Opinion by Richard Baird Posted 30 January 2013
According to Studio Hi Ho, the branding and communications partnership responsible for this project, Milieu Property is a Melbourne-based ‘boutique developer with an emphasis on creating spaces of influence’. The moniker ‘Milieu’ immediately positions the brand at the cerebral end of the property development spectrum. Indeed, for those without a thesaurus brain, the highfalutin’ vocabulary is even explained on the minimal website.
Do the graphics live up to the name? For me, Studio Hi Ho appears to have risen to the challenge. Interpreting Milieu as a ‘mix of complementary opposites’ has allowed them to play with juxtapositions: in typography; in imagery; and in the choice of substrate. Guest Opinion written by Shaughn McGurk
“By definition, a milieu is the context or environment in which one lives and is influenced by. With this in mind, Milieu Property is a boutique developer with an emphasis on creating spaces of influence. Interpreting the milieu as a mix of complementary opposites, the stationery suite took cues from the physical nature of a building. Combining industrial box board with premium cotton stocks — playing on the relationship between the inside and outside. As an extension of the complementary opposites theme, a visual language was created that gave the brand meaning before the first project was off the ground. The Melbourne milieu was captured by photographer Leigh Crow and spliced together to create a feel of things to come.” – Hi Ho
The logotype is certainly a ‘complementary opposite’ to the brand name. Set in what looks like Gill Sans Bold, with a robust underline, it supplies a solid foundation upon which to build the wider identity. Its utilitarian industrialism is further emphasised by monotone reproduction and a deep foil-blocked deboss on elements of the stationery. This may be property development for the intelligentsia, but it still recognises that construction is a steel-toecapped activity.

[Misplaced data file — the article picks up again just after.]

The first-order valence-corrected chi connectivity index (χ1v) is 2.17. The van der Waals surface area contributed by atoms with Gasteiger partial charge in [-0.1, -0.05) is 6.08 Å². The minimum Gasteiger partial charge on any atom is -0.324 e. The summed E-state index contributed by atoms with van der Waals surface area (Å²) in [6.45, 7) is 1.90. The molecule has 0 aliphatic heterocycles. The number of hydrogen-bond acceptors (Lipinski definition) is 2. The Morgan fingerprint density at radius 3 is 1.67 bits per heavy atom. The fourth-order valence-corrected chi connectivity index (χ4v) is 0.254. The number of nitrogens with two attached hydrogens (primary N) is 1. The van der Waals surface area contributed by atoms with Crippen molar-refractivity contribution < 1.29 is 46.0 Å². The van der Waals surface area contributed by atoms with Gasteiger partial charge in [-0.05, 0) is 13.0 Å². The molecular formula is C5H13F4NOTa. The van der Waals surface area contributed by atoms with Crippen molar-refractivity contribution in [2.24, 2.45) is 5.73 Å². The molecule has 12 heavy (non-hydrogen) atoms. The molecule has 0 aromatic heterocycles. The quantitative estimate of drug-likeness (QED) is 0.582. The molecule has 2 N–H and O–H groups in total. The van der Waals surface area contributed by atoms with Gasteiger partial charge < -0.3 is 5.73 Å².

The designers don’t stop there. The juxtapositions continue: through the duplex business cards – grey boxboard against a luxurious white cotton stock; the typography, with bold humanist sans contrasted with capitalised classic serifs; and the contrasting imagery of Melbourne that flickers through the website.
The stationery set contains one really notable element. I’m divided between admiration and antipathy for what I think might be the world’s most over-designed envelope. Two sheets of diecut, foil blocked boxboard and two pristine white rubber bands – all just to carry a sheet of A4 paper?
The print geek in me adores it. The cynic thinks that with such a delivery fanfare, the content of the letter had better be something special. One thing is for certain, the recipient would remember the occasion so, even though it’s a profligate use of resources, it’s a knockout punch from a branding point of view.
There’s a whiff of Peter Saville’s work for New Order, namely the covers for albums such as Power, Corruption and Lies, Republic and Substance. The work of the American conceptual artist Barbara Kruger also comes to mind. And I think Hi Ho have pulled it off.
As I write this, Milieu is a brand in its first stages of germination. The website is little more than a teaser. There is no portfolio of work to be examined, no intellectual blog missives to read. This is high-concept stuff – but it’s kept aloft by some elegant, highbrow graphic design. Let’s hope the properties they develop live up to the promises made here.